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© NYC & Company/Julienne Schaer
© NYC & Company/Julienne Schaer
Flushing Meadows Corona Park

The most diverse county in the United States is preparing for another summer season of prosperous tourism and outdoor recreation.

A study published by NYU School of Professional Studies Jonathan M. Tisch Center for Hospitality and Tourism late last year said tourism brought $5.3 billion into Queens in 2015. Further, it supported one in 16 Queens-based jobs and generated roughly $753 million in state and local taxes.

According to Rob MacKay, director of public relations, marketing & tourism at the Queens Economic Development Corporation (QEDC), it’s not showing any signs of slowing down.

“Tourism in Queens is booming like it never has before,” MacKay said. “Every single day, the growth surprises me; but I have to say, I don’t see it ending.”

Attention was brought to the borough as a destination in 2015 when Lonely Planet named Queens the best spot to vacation in the country. Two years later, MacKay said, it still rings true.

Though the peak of Queens tourism comes in September and October, MacKay explained, both international and domestic tourists continue to flock to the borough during the warmer months for the diverse recreational, dining, shopping and cultural opportunities only found here.

“Queens has been discovered by foodies, people who want to take guided walking tours, who want to take in art culture,” MacKay said. “It’s being discovered in so many different ways.”

An iconic, summer-months favorite for locals and tourists alike, the new and improved Rockaway Boardwalk was unveiled last month after a $341 million post-Sandy rebuild project.

“Rockaway got hit really hard during Hurricane Sandy, but Rockaway has bounced back,” MacKay said. “I think it’s gonna be a really strong summer for Rockaway.”

Attracting millions of visitors each year, Rockaway Beach is not just a place for sun and sand. New York City’s largest beach is now home to a diverse selection of food and drink vendors, shops and fun outdoor events.

Photo courtesy of Riis Park Beach Bazaar/Dylan Johnson

Photo courtesy of Riis Park Beach Bazaar/Dylan Johnson

A huge draw for foodies is Rockaway’s Riis Park Beach Bazaar. Located at 167-02 Rockaway Beach Blvd., the mile-long food and drink hub is home to diverse bites including wood-fired pizza, Moroccan hummus, shrimp and clam rolls, Oaxaca-style tacos and Bolivian sliders. Those feeling thirsty can also visit a “BarZaar” station to pick up a cold brew, wine or cocktail.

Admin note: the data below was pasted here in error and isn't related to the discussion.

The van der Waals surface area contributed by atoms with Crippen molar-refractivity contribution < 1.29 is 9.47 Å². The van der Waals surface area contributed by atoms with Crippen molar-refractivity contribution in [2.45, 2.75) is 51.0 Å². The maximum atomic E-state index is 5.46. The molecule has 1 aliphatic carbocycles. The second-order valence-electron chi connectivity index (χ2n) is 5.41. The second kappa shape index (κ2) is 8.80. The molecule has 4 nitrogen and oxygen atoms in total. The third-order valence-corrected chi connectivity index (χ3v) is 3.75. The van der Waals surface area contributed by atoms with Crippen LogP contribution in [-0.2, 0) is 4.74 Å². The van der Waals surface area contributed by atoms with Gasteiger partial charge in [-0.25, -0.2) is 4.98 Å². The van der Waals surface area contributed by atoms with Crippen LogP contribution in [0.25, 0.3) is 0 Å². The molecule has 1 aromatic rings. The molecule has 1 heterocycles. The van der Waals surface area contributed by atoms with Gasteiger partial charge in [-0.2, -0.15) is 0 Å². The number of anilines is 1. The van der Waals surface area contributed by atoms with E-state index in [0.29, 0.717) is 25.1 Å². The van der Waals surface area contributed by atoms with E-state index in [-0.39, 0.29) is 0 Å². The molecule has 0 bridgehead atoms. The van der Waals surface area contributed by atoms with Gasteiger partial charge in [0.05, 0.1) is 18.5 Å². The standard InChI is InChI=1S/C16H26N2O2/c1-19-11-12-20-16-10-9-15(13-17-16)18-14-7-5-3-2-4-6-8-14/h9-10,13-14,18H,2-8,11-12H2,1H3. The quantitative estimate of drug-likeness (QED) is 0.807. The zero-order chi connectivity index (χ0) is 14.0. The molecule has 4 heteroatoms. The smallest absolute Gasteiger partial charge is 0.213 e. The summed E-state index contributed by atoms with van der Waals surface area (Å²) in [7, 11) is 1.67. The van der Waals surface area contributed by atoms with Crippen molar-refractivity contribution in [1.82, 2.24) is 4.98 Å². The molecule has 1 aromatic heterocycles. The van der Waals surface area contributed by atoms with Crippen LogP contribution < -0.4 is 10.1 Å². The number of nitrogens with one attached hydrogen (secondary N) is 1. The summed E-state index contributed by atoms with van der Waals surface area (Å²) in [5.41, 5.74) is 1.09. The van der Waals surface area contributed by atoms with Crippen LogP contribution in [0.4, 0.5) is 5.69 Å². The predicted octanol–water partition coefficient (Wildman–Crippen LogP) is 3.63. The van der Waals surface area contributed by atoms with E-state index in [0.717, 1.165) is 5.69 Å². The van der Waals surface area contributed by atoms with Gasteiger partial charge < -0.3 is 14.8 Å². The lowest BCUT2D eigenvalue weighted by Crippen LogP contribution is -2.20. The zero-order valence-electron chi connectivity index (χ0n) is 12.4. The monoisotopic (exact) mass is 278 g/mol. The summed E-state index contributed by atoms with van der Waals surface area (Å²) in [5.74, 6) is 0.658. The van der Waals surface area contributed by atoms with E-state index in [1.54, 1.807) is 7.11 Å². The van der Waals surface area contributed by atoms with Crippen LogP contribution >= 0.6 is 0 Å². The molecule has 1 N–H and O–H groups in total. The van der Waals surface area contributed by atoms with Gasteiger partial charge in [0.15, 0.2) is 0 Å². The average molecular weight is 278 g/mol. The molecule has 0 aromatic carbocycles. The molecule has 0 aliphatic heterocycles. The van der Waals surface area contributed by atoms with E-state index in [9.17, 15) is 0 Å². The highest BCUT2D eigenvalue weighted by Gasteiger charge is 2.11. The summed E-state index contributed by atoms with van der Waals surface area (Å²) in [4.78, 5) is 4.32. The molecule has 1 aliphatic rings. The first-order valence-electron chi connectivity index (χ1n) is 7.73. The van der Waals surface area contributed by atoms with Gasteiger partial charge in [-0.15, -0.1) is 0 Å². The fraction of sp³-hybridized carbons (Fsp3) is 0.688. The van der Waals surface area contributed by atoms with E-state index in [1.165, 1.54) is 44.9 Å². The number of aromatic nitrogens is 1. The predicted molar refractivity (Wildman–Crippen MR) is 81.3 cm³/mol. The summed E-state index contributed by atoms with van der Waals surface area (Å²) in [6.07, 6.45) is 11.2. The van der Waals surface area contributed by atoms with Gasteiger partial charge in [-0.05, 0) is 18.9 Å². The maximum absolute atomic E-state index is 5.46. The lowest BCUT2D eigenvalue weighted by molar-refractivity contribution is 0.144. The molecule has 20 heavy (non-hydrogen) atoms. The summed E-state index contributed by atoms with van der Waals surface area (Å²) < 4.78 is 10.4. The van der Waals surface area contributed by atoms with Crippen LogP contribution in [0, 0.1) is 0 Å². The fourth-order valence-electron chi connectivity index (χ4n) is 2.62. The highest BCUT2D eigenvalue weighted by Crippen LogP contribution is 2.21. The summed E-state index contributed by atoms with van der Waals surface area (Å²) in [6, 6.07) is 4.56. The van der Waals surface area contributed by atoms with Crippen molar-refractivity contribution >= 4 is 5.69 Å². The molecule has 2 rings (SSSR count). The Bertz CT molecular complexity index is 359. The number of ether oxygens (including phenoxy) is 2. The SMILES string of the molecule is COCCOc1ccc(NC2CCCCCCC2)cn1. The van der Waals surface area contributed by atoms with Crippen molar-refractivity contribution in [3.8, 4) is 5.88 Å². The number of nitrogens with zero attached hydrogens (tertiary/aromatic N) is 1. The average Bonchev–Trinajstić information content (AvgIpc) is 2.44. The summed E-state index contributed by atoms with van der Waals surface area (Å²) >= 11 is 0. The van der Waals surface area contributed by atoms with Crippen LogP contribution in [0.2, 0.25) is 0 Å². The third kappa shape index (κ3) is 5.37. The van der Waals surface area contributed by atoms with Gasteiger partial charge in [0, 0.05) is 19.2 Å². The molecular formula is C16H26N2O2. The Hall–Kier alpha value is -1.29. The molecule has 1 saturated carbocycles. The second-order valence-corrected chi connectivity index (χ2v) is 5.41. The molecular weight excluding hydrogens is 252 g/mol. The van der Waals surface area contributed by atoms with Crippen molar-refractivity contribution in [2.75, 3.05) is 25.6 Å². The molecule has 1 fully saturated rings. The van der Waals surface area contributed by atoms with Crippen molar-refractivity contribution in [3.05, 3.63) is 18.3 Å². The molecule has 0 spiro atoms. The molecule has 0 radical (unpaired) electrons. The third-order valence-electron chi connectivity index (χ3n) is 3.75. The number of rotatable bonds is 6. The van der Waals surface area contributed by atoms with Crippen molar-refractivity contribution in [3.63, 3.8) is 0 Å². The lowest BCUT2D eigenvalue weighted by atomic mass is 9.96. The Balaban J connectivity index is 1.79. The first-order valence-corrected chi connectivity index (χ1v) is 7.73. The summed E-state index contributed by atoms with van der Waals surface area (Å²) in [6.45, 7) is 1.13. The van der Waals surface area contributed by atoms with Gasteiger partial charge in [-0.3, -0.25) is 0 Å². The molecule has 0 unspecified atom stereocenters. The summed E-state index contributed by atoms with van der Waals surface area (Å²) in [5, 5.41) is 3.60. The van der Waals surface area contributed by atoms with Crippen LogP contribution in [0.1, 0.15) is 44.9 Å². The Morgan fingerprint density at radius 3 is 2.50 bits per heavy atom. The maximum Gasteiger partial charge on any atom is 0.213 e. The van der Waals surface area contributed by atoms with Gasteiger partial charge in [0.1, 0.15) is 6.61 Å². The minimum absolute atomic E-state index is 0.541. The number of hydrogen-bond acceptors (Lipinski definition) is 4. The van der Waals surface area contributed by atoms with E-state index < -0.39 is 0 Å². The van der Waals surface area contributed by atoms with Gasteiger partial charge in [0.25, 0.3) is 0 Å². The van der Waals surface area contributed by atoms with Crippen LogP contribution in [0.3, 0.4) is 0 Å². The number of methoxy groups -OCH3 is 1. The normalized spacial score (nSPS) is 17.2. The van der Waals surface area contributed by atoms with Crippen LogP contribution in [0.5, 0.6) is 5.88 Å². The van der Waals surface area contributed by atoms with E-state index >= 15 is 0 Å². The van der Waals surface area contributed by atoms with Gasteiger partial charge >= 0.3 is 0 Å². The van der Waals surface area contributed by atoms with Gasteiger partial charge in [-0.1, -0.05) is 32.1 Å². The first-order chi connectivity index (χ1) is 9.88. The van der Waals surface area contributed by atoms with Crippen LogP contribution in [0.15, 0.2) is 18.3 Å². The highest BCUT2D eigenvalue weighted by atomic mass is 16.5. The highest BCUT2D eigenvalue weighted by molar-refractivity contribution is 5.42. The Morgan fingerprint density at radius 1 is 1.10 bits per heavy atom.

The beach will also host a series of great events, including outdoor music performances, yoga and fitness classes and Rockstock and Barrels, an annual skate, surf and music festival.

Other parts of the borough which host great warmer-weather events are Flushing, western Queens and Forest Hills, MacKay continued.

In Flushing, not to be missed are the events held in Flushing Meadows Corona Park, including this weekend’s Only In Queens Summer Festival, July’s Shakespeare in the Park performance and August’s Hong Kong Dragon Boat Festival and U.S. Open tennis matches. Baseball fans can catch a game at Citi Field, or those looking for a bite to eat can choose one the neighborhood’s hundreds of restaurants and bars featuring flavors from around the world.

© NYC & Company/Laura Miller

© NYC & Company/Laura Miller

The summertime schedule of concerts at the historic outdoor Forest Hills Stadium features something for everyone, MacKay pointed out. This weekend, contemporary DJ duo The Chainsmokers take the stage; in July, John Mellencamp and Tom Petty & The Heartbreakers; and in September, Interpol and Deerhunter.

Photo courtesy of Forest Hills Stadium

Photo courtesy of Forest Hills Stadium

In western Queens, waterfront Gantry Plaza State Park and Hunters Point South Park will host concerts, dance classes and community events. The area is also home to a variety of outdoor food and drink venues, including the Bohemian Hall & Beer Garden, Studio Square NYC and Penthouse 808.

© NYC & Company/Julienne Schaer

© NYC & Company/Julienne Schaer

“Almost anywhere you go in the world, the number one contributor to the local economy is tourism,” MacKay said. “And that’s true here in Queens.”

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